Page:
Getting ready for school: social skills
Written by practising teachers, our Getting ready for school series will help you understand and develop the skills your child will need to thrive at their new primary school.
Making friends in their new class can be very exciting for Reception children. As a Reception teacher, its lovely to see these friendships blossom in the classroom, and the shared learning experiences that take place with these new friends from big school is something I really enjoy helping to develop. At the same time, I am aware that this can be a daunting prospect for you as a parent!
Your child's new teacher will be very aware of this important aspect of starting school and will set up their classroom to provide the best opportunities for these social skills to be practised; planning specific activities which use play as a way of modelling good social skills to the children. The social skills developed in these early years of school become a model for friendships, and will also play a vital role in future learning and development. With that in mind, here are a few ideas to support your children in developing these skills before they start their Reception year.
This may sound obvious but you would be surprised how many children have started in my class and not known how to initiate a conversation with someone else! I use lots of dolls and soft toys to practise greetings, asking to join others games or inviting others to join a game they are playing. Giving your child this language will support them when faced with lots of new friendly faces to play with.
Choose cooperative play resources
Choosing toys which invite cooperative and social play with your children – such as a tennis set – rather than toys which invite solitary play, can be a great way give your child opportunities to practise negotiation and turn-taking.
Share stories and talk about the friendship between characters
When reading stories with my class we often talk about whether the characters are kind, helpful and friendly, or the opposite (for example, the naughty queen in That Rabbit Belongs to Emily Brown)! Talking about negative social situations in stories is a particularly helpful way encourage your child to think about what they could do if someone isn't being kind. (For example, they might decide to use their words to try to sort out any problems, or seek help from a teacher.)
Play turn-taking games
Sharing games such as snakes and ladders or snap provide plenty of opportunities for children to practise social skills and turn-taking. Be sure to use the language of turn-taking to reinforce this too, for example: 'First it is your turn, and now I will have a turn', or 'Whose turn is it next?' and 'Thank you for waiting for your turn'.
Teach the language of feelings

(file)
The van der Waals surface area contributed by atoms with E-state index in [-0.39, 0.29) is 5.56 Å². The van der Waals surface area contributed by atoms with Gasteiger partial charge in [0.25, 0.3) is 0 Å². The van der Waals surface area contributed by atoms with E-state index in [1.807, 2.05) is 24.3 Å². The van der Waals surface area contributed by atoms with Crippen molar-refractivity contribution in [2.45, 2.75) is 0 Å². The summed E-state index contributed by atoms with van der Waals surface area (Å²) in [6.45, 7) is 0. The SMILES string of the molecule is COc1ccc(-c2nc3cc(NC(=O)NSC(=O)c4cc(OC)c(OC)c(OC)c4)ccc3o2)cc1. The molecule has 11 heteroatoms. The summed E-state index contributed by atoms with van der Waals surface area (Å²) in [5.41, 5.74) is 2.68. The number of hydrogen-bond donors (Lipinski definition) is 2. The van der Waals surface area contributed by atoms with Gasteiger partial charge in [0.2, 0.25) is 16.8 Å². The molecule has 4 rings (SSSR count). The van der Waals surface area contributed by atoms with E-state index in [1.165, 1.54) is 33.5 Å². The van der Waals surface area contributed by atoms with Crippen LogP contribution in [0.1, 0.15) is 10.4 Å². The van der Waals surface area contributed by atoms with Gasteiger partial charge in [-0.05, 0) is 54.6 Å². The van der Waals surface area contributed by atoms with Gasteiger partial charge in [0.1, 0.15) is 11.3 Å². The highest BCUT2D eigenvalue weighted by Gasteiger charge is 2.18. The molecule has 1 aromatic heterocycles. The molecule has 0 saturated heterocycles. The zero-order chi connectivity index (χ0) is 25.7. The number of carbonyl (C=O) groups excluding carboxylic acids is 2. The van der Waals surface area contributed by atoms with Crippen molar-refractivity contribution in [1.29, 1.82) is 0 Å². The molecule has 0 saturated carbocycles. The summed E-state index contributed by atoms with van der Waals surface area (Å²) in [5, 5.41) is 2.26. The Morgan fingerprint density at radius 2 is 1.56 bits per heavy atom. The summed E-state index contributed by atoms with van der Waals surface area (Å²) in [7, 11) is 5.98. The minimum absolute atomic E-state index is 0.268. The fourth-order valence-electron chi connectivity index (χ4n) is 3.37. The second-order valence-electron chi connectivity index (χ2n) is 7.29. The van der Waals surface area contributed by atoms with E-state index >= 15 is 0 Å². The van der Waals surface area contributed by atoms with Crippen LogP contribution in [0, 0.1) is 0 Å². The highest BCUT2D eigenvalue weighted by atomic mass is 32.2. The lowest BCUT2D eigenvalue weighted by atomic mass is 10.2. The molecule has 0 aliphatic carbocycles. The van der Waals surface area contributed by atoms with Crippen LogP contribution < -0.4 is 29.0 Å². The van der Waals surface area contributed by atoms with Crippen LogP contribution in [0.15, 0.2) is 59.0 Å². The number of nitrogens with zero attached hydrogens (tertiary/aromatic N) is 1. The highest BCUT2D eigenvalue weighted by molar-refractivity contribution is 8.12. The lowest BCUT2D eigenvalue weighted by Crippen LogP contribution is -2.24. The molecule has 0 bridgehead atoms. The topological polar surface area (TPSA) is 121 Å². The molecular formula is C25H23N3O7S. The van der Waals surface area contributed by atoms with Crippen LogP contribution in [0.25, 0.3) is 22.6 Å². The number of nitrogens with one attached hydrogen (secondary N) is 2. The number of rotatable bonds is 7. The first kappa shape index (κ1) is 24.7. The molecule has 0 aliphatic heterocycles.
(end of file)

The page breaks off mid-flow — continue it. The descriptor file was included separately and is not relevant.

Describing how you are feeling, as well as giving commentary on the emotions that your child may be experiencing (for example: I can see that you are cross that we have to leave the playground because you are having fun), can help increase your child's emotional literacy, which can in turn help them understand their own and others feelings in social situations. You might develop this further with a shared notebook of feelings, where your child can describe how they felt in particular situations. The Great Big Book of Families by Mary Hoffman can help you to support your child to understand their feelings and to give a name to those feelings.
Giving your child opportunities where they have a turn to talk and then have to listen is a valuable way to teach them vital speaking and listening skills. One example of this is taking turns to talk about the best part of your day over the dinner table. Focus in on their listening skills: can they ask a question to find out more? Can they remember what their sibling's favourite part of the day was?
Plan some play dates
Once they have started school try inviting other children over from their new class or meeting in a local play park for time to play together. During that time comment on their positive social skills: "I like the way you have chosen to take turns with the lorry, what a great way to play together!". You can also support your child if they are struggling in this situation by playing alongside them and offering suggestions for solutions.
Give them time to reflect
After school, give them time to reflect on their day and share any highlights or concerns they are having about friendships (or in fact any element of school). These concerns can then be monitored by you and the teacher, who will want to work with you to ensure your child thrives in the friendships they are making.
The social skills and friendships which your child develops in their first year at school will stay with them for many years to come. I hope these ideas are helpful in getting your child off to a great start with their new class-mates!
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